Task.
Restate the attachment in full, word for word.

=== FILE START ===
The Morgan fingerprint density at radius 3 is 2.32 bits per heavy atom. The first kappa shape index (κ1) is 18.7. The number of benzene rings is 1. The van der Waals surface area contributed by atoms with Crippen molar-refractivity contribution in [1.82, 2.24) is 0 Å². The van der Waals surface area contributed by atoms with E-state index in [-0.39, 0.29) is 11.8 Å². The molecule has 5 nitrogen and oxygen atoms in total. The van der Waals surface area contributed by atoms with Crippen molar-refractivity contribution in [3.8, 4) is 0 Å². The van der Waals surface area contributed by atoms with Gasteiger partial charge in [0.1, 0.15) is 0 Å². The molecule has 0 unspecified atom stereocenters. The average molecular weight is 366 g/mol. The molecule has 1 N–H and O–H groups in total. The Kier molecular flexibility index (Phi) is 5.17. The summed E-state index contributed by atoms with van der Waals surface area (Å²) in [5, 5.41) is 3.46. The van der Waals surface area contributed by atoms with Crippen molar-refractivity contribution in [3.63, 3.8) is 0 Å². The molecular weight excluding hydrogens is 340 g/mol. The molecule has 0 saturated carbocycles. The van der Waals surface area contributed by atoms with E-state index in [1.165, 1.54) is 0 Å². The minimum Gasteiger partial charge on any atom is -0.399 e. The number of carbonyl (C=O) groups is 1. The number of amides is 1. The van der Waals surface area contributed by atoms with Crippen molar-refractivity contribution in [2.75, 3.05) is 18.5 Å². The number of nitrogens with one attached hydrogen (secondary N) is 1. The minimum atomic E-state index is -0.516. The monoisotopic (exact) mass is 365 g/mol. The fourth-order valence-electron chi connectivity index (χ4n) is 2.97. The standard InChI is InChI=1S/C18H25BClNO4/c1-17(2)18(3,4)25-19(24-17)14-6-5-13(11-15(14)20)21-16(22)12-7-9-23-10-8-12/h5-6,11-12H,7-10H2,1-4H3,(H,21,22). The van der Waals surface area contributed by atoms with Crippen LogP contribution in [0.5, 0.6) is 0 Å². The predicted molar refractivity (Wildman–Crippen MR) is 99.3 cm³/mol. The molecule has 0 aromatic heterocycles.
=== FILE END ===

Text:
The Morgan fingerprint density at radius 3 is 2.32 bits per heavy atom. The first kappa shape index (κ1) is 18.7. The number of benzene rings is 1. The van der Waals surface area contributed by atoms with Crippen molar-refractivity contribution in [1.82, 2.24) is 0 Å². The van der Waals surface area contributed by atoms with E-state index in [-0.39, 0.29) is 11.8 Å². The molecule has 5 nitrogen and oxygen atoms in total. The van der Waals surface area contributed by atoms with Crippen molar-refractivity contribution in [3.8, 4) is 0 Å². The van der Waals surface area contributed by atoms with Gasteiger partial charge in [0.1, 0.15) is 0 Å². The molecule has 0 unspecified atom stereocenters. The average molecular weight is 366 g/mol. The molecule has 1 N–H and O–H groups in total. The Kier molecular flexibility index (Phi) is 5.17. The summed E-state index contributed by atoms with van der Waals surface area (Å²) in [5, 5.41) is 3.46. The van der Waals surface area contributed by atoms with Crippen molar-refractivity contribution in [3.63, 3.8) is 0 Å². The molecular weight excluding hydrogens is 340 g/mol. The molecule has 0 saturated carbocycles. The van der Waals surface area contributed by atoms with E-state index in [1.165, 1.54) is 0 Å². The minimum Gasteiger partial charge on any atom is -0.399 e. The number of carbonyl (C=O) groups is 1. The number of amides is 1. The van der Waals surface area contributed by atoms with Crippen molar-refractivity contribution in [2.75, 3.05) is 18.5 Å². The number of nitrogens with one attached hydrogen (secondary N) is 1. The minimum atomic E-state index is -0.516. The monoisotopic (exact) mass is 365 g/mol. The fourth-order valence-electron chi connectivity index (χ4n) is 2.97. The standard InChI is InChI=1S/C18H25BClNO4/c1-17(2)18(3,4)25-19(24-17)14-6-5-13(11-15(14)20)21-16(22)12-7-9-23-10-8-12/h5-6,11-12H,7-10H2,1-4H3,(H,21,22). The van der Waals surface area contributed by atoms with Crippen LogP contribution in [0.5, 0.6) is 0 Å². The predicted molar refractivity (Wildman–Crippen MR) is 99.3 cm³/mol. The molecule has 0 aromatic heterocycles.